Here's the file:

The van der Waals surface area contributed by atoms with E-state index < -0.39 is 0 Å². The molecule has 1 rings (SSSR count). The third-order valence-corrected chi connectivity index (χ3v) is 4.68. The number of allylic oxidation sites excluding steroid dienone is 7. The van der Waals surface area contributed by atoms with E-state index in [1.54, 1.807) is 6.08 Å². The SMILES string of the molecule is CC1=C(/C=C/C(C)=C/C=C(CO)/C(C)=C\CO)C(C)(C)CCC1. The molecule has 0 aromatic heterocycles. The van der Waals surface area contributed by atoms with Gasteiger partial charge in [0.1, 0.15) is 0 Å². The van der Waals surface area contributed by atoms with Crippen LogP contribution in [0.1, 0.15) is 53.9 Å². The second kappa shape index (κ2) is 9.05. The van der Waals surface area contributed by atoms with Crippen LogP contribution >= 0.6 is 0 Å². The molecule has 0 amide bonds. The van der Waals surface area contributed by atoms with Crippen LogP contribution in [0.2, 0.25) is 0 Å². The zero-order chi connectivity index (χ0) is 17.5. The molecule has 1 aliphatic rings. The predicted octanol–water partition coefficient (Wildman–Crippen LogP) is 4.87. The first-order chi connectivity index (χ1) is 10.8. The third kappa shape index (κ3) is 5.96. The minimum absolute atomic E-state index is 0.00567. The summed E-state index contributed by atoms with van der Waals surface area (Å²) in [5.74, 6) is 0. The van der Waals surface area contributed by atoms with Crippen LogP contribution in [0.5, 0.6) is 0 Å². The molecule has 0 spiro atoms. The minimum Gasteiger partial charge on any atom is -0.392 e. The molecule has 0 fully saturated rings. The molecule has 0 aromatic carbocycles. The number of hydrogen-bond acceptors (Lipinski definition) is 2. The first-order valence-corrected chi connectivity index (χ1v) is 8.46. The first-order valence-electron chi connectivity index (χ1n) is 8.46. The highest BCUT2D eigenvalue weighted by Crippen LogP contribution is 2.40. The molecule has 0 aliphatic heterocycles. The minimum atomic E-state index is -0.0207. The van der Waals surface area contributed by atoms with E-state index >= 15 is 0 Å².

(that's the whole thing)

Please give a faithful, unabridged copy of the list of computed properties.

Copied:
The van der Waals surface area contributed by atoms with E-state index < -0.39 is 0 Å². The molecule has 1 rings (SSSR count). The third-order valence-corrected chi connectivity index (χ3v) is 4.68. The number of allylic oxidation sites excluding steroid dienone is 7. The van der Waals surface area contributed by atoms with E-state index in [1.54, 1.807) is 6.08 Å². The SMILES string of the molecule is CC1=C(/C=C/C(C)=C/C=C(CO)/C(C)=C\CO)C(C)(C)CCC1. The molecule has 0 aromatic heterocycles. The van der Waals surface area contributed by atoms with Gasteiger partial charge in [0.1, 0.15) is 0 Å². The van der Waals surface area contributed by atoms with Crippen LogP contribution in [0.1, 0.15) is 53.9 Å². The second kappa shape index (κ2) is 9.05. The van der Waals surface area contributed by atoms with Crippen LogP contribution >= 0.6 is 0 Å². The molecule has 0 amide bonds. The van der Waals surface area contributed by atoms with Crippen LogP contribution in [0.2, 0.25) is 0 Å². The zero-order chi connectivity index (χ0) is 17.5. The molecule has 1 aliphatic rings. The predicted octanol–water partition coefficient (Wildman–Crippen LogP) is 4.87. The first-order chi connectivity index (χ1) is 10.8. The third kappa shape index (κ3) is 5.96. The minimum absolute atomic E-state index is 0.00567. The summed E-state index contributed by atoms with van der Waals surface area (Å²) in [5.74, 6) is 0. The van der Waals surface area contributed by atoms with Crippen LogP contribution in [0.5, 0.6) is 0 Å². The molecule has 0 spiro atoms. The minimum Gasteiger partial charge on any atom is -0.392 e. The molecule has 0 fully saturated rings. The molecule has 0 aromatic carbocycles. The number of hydrogen-bond acceptors (Lipinski definition) is 2. The first-order valence-corrected chi connectivity index (χ1v) is 8.46. The first-order valence-electron chi connectivity index (χ1n) is 8.46. The highest BCUT2D eigenvalue weighted by Crippen LogP contribution is 2.40. The molecule has 0 aliphatic heterocycles. The minimum atomic E-state index is -0.0207. The van der Waals surface area contributed by atoms with E-state index >= 15 is 0 Å².